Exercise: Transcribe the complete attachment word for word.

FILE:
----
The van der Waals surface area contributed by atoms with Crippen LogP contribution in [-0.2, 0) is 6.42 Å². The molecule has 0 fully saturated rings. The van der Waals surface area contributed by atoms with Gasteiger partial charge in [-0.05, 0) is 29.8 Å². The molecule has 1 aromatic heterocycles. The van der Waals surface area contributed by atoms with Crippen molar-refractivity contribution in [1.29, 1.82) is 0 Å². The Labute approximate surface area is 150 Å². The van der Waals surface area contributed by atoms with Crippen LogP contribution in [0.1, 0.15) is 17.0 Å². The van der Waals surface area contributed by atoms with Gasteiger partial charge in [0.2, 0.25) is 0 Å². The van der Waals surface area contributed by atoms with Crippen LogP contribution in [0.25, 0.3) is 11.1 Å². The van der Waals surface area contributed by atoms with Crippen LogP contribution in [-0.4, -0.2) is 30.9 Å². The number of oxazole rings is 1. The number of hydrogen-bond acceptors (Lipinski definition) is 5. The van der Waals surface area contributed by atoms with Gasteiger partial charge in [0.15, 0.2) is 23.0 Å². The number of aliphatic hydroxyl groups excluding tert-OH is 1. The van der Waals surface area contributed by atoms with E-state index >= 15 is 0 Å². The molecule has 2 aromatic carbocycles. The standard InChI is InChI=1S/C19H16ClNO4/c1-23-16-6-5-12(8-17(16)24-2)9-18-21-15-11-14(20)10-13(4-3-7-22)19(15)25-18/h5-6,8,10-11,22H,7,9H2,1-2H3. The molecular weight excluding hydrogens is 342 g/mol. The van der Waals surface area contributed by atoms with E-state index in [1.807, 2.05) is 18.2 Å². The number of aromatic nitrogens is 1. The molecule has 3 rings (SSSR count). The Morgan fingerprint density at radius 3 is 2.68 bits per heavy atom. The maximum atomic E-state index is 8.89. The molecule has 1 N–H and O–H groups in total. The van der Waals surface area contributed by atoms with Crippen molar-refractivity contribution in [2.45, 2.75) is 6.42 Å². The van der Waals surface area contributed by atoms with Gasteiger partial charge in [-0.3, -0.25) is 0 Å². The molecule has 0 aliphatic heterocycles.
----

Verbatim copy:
The van der Waals surface area contributed by atoms with Crippen LogP contribution in [-0.2, 0) is 6.42 Å². The molecule has 0 fully saturated rings. The van der Waals surface area contributed by atoms with Gasteiger partial charge in [-0.05, 0) is 29.8 Å². The molecule has 1 aromatic heterocycles. The van der Waals surface area contributed by atoms with Crippen molar-refractivity contribution in [1.29, 1.82) is 0 Å². The Labute approximate surface area is 150 Å². The van der Waals surface area contributed by atoms with Crippen LogP contribution in [0.1, 0.15) is 17.0 Å². The van der Waals surface area contributed by atoms with Gasteiger partial charge in [0.2, 0.25) is 0 Å². The van der Waals surface area contributed by atoms with Crippen LogP contribution in [0.25, 0.3) is 11.1 Å². The van der Waals surface area contributed by atoms with Crippen LogP contribution in [-0.4, -0.2) is 30.9 Å². The number of oxazole rings is 1. The number of hydrogen-bond acceptors (Lipinski definition) is 5. The van der Waals surface area contributed by atoms with Gasteiger partial charge in [0.15, 0.2) is 23.0 Å². The number of aliphatic hydroxyl groups excluding tert-OH is 1. The van der Waals surface area contributed by atoms with E-state index >= 15 is 0 Å². The molecule has 2 aromatic carbocycles. The standard InChI is InChI=1S/C19H16ClNO4/c1-23-16-6-5-12(8-17(16)24-2)9-18-21-15-11-14(20)10-13(4-3-7-22)19(15)25-18/h5-6,8,10-11,22H,7,9H2,1-2H3. The molecular weight excluding hydrogens is 342 g/mol. The van der Waals surface area contributed by atoms with E-state index in [1.807, 2.05) is 18.2 Å². The number of aromatic nitrogens is 1. The molecule has 3 rings (SSSR count). The Morgan fingerprint density at radius 3 is 2.68 bits per heavy atom. The maximum atomic E-state index is 8.89. The molecule has 1 N–H and O–H groups in total. The van der Waals surface area contributed by atoms with Crippen molar-refractivity contribution in [2.45, 2.75) is 6.42 Å². The van der Waals surface area contributed by atoms with Gasteiger partial charge in [-0.3, -0.25) is 0 Å². The molecule has 0 aliphatic heterocycles.